Once on scene, the MHP consults with the Klarus nurse and they jointly determine the appropriate clinical interventions to be implemented using protocols agreed to between the Klarus medical director and the MedStar medical director. This results in the patient receiving the necessary immediate care at the home, with a Klarus nurse following up with a home visit scheduled later the same day or the next day.
Without an EMS-based MIH-CP and home health partnership, Klarus wouldn’t know about the response until a nurse arrives for a scheduled appointment and discovers no answer at the door because the patient is in the hospital.
In addition to sharing information and resources to avoid unnecessary ED admissions, there are other synergistic partnerships that can benefit the patient and home health.
Backup services: Occasionally, the need for episodic services for a home health patient may exceed the capacity for the home health agency to respond to the patient’s need. In the past, it might be recommended by the home health agency that the patient go to the ED, or call 9-1-1 based on the patient’s symptoms. In an MIH-CP/home health partnership, the home health agency could call the EMS-based MIH-CP provider to complete the home visit for them. Onscene care coordination could occur as in the previous scenario.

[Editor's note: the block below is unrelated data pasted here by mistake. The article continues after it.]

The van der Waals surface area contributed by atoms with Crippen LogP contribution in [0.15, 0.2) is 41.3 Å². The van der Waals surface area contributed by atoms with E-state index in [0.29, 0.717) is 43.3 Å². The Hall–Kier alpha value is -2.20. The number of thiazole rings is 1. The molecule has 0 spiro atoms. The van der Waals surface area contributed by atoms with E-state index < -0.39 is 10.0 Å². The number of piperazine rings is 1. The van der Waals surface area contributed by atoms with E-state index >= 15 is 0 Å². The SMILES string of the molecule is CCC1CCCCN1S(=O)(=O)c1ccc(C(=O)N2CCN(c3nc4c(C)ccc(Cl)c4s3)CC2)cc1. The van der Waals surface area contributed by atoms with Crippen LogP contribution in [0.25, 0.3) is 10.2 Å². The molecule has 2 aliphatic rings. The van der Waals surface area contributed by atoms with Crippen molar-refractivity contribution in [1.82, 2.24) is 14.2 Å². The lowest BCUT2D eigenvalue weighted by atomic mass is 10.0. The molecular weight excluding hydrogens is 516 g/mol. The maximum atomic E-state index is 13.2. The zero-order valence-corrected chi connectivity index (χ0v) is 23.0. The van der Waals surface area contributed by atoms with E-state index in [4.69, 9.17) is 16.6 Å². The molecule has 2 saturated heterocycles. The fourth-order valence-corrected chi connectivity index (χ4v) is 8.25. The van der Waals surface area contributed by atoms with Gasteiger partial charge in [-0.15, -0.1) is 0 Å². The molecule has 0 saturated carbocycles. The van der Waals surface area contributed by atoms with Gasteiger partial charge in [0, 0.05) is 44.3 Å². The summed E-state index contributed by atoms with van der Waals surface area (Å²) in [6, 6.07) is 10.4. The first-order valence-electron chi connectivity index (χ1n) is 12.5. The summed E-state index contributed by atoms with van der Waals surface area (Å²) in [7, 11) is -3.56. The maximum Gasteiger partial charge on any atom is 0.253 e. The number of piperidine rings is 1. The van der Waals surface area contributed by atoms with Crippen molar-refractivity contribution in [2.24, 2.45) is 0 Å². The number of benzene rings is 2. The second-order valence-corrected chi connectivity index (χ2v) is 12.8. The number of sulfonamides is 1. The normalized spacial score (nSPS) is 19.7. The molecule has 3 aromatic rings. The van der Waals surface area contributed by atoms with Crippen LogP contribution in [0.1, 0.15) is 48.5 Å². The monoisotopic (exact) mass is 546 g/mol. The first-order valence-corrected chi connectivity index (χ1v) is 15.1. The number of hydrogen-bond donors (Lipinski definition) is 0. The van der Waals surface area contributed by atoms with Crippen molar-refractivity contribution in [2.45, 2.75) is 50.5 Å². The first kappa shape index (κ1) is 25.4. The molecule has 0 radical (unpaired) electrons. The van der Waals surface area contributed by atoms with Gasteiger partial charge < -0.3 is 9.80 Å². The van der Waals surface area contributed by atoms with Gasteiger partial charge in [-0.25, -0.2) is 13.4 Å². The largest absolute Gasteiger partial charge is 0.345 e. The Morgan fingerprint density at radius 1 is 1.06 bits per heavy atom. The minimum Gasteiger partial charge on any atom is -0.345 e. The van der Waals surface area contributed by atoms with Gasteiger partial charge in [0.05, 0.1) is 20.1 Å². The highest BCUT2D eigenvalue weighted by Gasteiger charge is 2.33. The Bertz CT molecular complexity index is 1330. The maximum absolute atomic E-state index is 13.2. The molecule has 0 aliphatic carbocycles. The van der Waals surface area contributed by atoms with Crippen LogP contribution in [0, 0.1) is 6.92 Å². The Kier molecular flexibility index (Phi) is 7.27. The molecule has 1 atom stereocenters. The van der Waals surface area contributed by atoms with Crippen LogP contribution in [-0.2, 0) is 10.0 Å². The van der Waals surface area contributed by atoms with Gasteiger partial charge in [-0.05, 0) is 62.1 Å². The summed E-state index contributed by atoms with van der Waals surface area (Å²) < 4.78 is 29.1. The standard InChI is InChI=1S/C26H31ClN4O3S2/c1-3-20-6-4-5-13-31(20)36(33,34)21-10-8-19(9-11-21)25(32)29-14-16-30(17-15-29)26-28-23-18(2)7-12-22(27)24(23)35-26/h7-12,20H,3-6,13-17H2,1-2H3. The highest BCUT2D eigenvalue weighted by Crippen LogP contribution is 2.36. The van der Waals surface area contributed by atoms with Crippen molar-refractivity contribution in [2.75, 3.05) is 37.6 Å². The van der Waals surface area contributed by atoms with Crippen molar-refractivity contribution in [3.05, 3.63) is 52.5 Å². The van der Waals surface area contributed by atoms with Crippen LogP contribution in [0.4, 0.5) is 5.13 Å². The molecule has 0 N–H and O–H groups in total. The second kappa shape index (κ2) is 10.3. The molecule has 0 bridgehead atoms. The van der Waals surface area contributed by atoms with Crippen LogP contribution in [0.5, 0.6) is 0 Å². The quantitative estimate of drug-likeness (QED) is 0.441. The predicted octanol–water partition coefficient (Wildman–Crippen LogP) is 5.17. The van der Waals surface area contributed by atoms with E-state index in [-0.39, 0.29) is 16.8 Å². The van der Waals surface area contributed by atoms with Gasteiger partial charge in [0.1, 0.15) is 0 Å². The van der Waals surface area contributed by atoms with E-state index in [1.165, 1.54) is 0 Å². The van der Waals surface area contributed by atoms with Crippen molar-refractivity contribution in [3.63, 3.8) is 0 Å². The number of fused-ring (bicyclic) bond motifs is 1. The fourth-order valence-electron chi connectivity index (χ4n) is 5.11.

Business development: Since one of the new goals of hospitals is to reduce readmissions, home health agencies may suffer if hospitals stop referring patients to them because their patients frequently return to the ED or are readmitted to the hospital. Further, home health agencies are about to be financially rewarded or penalized for readmissions in much the same way the hospitals are being held accountable. It’s therefore in the best interest of the home health agency to effectively reduce preventable ED visits or readmissions.